Washington was already known for his work on the popular TV ensemble “St. Elsewhere,” but after his performance in “Glory,” he became a bonafide movie star in the 1990s and remains one today.

The film is the first to tell the story of an African-American regiment that takes an active fighting role in the war fought primarily to end slavery in the United States. Although African-American soldiers were also depicted in the 1965 Civil War film “Shenandoah,” their roles were just an ancillary part of the film.

Broderick played Col. Robert Gould Shaw, the leader of the 54th regiment. While the star of “Ferris Bueller’s Day Off ” and “WarGames” is a fine actor, he was woefully miscast in the role and comes off as one of the most ineffective leaders in the history of war films.

Though the film is shot through the point of view of Broderick’s Shaw, the characters played by Washington, Morgan Freeman (Sgt. Maj. Rawlins), Andre Braugher (Cpl. Searles), and Jihmi Kennedy (Pvt. Sharts) are the heart of the movie.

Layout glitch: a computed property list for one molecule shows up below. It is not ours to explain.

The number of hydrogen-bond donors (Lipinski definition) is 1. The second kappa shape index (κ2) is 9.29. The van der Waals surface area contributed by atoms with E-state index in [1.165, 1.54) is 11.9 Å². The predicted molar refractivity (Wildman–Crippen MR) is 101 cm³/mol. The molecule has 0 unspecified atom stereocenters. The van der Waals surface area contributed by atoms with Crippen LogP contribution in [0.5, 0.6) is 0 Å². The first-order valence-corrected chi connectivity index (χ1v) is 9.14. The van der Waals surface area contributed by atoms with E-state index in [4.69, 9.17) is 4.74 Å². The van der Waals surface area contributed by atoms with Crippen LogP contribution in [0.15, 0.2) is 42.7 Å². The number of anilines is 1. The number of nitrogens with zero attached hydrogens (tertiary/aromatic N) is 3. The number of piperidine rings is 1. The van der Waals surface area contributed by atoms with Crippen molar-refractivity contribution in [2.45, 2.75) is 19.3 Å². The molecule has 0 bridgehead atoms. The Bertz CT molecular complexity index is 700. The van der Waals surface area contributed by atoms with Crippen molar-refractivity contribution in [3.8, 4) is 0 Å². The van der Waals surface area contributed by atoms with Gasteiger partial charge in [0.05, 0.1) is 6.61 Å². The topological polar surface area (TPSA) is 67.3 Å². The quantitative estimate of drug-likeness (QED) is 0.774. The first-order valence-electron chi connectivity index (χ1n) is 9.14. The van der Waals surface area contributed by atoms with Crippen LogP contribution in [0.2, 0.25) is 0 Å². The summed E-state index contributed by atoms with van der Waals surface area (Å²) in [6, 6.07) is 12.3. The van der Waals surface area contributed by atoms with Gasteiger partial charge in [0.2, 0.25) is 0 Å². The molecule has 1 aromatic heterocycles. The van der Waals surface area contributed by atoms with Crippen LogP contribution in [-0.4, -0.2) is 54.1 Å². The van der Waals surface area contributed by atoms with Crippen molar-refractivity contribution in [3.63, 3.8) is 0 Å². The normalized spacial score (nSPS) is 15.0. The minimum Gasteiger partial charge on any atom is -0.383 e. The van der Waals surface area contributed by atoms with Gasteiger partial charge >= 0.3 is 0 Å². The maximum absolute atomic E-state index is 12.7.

Washington’s performance is strong throughout, as he slowly bonds with his fellow soldiers, but the scene where he is erroneously beaten with a strap for desertion remains one of the most poignant of his career.

Washington deservedly won his first Oscar for the performance in the Best Supporting Actor category, while the movie also collected Academy Awards for Best Cinematography (Freddie Francis) and Best Sound.

James Horner’s haunting score perfectly embellishes Francis’ lush cinematography and the important story Zwick and his cast told.

The film did receive criticism for a number of historical inaccuracies that are ultimately meaningless compared to the to the compelling story and the eyes opened by the movie.

“Glory” is streaming on Tubi and Peacock.